New Research Reports EFT Effective Treatment for Insomnia

Do you have trouble falling asleep or staying asleep at night?  Do you often find yourself tossing and turning, watching the clock in frustration while anxiously anticipating how tired you will be the next day?  If so, you are not alone.  In our modern, fast-paced world insomnia is an ever-growing problem.  An estimated 70 million Americans suffer from some form of sleep difficulty, with about 10% of the population suffering from severe, chronic, debilitating insomnia. The problem is even more prevalent in our senior population, with over one-half of adults over 60 reporting chronic sleep issues.

Good sleep has profound, far-reaching benefits on health and well-being, which are not fully appreciated until you have experienced a time when this natural function eludes you.  Sleep loss generally leads to fatigue, low energy, difficulty concentrating, mood disturbances, and decreased performance during the day – not to mention anxiety, frustration, loneliness, and feeling out of control at night.

So what has traditionally been done to ease restless sleepers?

By far the most common choice in our society is medication.  Sleeping pills are being prescribed at an unprecedented rate – more than 30 times as often as they were twenty years ago.

But sleeping pills are not a good long-term solution.  At best they mask symptoms for a short time, but as the body develops a tolerance to the drug, they generally lose effectiveness.  Along the way they disrupt the body’s natural sleep cycles and chemistry, often causing unpleasant or even dangerous side effects and/or withdrawal symptoms.  They also do not address any of the causes of insomnia, so eventually the problem is likely to recur.

One of the most popular non-drug treatments is sleep hygiene education (SHE), which offers guidelines around habits, behaviors, and life style choices that affect sleep.  Some common SHE recommendations include sleeping in a cool, dark quiet room, monitoring caffeine and alcohol intake, getting regular exercise and daily exposure to sunlight, and going to bed and getting up at the same time every day.   If the original problem stemmed from too much caffeine, staying up too late playing computer games, or napping too late in the day, and the person now chooses different behaviors, this could effectively solve the problem.  But for many people, the root of the problem is stress, and while most SHE programs acknowledge that stress is associated with insomnia, most do not offer a specific method to address it.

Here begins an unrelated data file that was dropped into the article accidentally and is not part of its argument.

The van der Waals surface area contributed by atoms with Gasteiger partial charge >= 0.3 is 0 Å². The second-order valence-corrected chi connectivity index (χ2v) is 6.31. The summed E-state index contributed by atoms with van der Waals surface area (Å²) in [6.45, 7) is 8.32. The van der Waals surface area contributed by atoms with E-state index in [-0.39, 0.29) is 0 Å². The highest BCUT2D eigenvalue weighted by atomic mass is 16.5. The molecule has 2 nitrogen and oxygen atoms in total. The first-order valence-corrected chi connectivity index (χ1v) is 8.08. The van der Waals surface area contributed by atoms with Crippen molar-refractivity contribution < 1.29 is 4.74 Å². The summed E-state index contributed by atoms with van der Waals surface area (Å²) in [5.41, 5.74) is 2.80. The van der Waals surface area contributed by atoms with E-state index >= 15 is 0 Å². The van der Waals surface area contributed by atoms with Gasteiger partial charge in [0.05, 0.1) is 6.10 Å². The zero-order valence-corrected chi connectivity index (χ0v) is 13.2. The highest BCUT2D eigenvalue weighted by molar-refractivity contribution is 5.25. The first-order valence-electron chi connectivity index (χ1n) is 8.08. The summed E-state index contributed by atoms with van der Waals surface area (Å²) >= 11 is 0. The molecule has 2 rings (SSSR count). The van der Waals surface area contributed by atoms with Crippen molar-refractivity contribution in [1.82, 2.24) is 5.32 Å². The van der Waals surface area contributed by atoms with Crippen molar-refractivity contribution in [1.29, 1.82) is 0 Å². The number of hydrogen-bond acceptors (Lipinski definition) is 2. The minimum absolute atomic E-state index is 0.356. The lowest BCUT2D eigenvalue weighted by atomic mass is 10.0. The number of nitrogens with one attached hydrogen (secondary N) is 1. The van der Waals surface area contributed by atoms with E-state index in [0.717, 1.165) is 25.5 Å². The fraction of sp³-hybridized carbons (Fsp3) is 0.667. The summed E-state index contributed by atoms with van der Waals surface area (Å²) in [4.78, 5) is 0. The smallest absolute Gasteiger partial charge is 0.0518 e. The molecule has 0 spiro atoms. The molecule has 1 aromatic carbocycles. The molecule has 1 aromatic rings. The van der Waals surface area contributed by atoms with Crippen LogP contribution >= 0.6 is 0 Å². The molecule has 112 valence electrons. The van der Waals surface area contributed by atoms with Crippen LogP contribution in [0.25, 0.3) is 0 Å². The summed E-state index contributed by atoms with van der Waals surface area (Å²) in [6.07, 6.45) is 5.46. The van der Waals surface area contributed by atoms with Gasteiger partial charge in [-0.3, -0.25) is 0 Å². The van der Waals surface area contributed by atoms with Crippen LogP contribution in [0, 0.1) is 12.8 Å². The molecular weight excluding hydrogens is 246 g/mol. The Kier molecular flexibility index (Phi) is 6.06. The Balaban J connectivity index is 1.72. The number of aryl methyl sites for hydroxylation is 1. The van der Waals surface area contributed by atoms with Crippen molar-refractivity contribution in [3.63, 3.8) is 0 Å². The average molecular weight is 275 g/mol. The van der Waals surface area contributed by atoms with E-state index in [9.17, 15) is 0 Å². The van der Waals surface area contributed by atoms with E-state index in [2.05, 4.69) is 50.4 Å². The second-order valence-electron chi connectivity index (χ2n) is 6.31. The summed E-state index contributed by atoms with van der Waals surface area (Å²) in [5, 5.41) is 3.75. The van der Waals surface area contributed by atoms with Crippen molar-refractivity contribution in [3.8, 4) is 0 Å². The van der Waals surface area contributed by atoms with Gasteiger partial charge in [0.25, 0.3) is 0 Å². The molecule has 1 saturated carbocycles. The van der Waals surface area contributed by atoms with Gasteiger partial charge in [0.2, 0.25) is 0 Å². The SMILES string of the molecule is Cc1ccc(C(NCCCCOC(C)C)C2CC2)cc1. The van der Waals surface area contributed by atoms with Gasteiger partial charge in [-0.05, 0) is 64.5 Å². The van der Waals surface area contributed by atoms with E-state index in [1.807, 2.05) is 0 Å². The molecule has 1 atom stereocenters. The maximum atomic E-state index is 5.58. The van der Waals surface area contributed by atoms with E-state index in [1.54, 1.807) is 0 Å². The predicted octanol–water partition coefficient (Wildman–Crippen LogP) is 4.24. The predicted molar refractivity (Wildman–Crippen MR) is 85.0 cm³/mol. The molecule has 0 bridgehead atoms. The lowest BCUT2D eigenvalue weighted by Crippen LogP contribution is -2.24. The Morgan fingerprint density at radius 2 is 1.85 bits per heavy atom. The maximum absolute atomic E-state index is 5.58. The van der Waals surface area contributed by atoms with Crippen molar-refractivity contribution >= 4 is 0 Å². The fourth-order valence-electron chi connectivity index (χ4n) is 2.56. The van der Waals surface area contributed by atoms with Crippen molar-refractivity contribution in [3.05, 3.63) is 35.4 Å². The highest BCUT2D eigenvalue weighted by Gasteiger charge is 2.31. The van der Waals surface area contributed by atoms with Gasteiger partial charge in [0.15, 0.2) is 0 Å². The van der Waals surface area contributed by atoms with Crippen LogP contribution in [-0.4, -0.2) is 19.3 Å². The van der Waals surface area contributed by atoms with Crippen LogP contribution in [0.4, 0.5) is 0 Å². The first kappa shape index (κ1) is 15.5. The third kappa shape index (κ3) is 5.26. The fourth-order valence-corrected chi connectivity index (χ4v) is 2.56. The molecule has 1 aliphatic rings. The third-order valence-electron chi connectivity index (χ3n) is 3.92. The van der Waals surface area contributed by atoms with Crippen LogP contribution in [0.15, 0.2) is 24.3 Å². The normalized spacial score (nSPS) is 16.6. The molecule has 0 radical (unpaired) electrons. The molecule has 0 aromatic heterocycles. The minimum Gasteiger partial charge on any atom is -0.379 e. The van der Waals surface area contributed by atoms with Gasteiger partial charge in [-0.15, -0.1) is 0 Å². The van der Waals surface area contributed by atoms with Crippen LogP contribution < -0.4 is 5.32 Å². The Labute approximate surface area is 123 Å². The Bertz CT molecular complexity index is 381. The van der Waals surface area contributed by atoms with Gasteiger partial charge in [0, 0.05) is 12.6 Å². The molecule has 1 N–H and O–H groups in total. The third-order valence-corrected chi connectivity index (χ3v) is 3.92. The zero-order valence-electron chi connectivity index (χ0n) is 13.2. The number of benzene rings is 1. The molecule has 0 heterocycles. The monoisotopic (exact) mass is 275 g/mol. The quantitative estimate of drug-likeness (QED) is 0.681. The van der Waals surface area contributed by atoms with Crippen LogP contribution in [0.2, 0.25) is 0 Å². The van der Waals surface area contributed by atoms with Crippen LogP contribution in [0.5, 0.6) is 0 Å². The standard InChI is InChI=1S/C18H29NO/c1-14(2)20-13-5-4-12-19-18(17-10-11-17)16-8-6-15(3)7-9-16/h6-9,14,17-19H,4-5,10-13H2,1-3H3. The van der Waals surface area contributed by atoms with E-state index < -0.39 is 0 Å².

One approach that helps alleviate both the effects — and more importantly, the root causes — of stress is Emotional Freedom Techniques (EFT).  EFT is a mind-body technique that combines the ancient art of acupressure with modern psychology.   It involves tapping on meridian points, which is calming to the nervous system, while mentally focusing on specific issues that cause stress or discomfort. This simultaneous effort can neutralize the effects of stress on the body, which can show up as physical or emotional pain or other symptoms including insomnia.

A new study performed at Kyung Hee University in Seoul, Korea compared the effectiveness of Sleep Hygiene Education (SHE) directly against Emotional Freedom Techniques adapted for a geriatric population (EFT-I) in treating insomnia in an elderly population. Twenty women over the age of 60 (average age 78), who were diagnosed with insomnia but who were not using multiple sleep medications, were randomly divided into two groups.  Both groups participated in eight 1-hour group sessions over a four week period led by trained professionals, with one group receiving EFT-I and the other SHE. They also received workbooks, cassette tapes and players and were asked to listen to the tape and follow the instructions at least once a day. Follow-up measurements were taken 5 weeks and 9 weeks after the treatment period had ended.  In this study EFT-I outperformed SHE and was shown to be more effective at treating insomnia.  In the words of the authors, EFT should be considered by clinicians as an effective treatment for insomnia.

These results do not surprise me as I spent 28 years cycling in and out of debilitating periods of insomnia.  During that time, I followed everybody’s well-meaning advice on how to get a good sleep.  I tried warm milk, warm baths, soothing music, melatonin, acupuncture, lavender pillows, prescription sleeping pills, and all the good advice of SHE, but nothing seemed to work.  My sleep issues were directly tied to stress and until I learned to deal with both the symptoms AND the causes of my stress, I was doomed to be stuck indefinitely on the hamster wheel of insomnia, and no behavioral recommendations, suggestions, or rules were going to help me.  EFT is not only a tool literally right at your fingertips to manage current stress in the moment it is happening, but it is a powerful tool to deactivate past stressful events that are still wreaking havoc on the nervous system, even if these events happened decades ago and no longer seem to be relevant in your life.


Once I learned to use EFT to effectively manage my current stress, clear out the energetic blocks from past stressful events, and consistently sleep well, my life improved immediately and dramatically.  Not only did everything seem easier and more manageable, but more joyful and fun!  It is now my mission and passion to share this remarkable work and help others move beyond insomnia and reclaim their dreams.


Jennifer Jackson

Certified EFT Practitioner and Recovered Insomniac


For more information on using EFT for insomnia, visit my website at

To view the research citation and abstract Click Here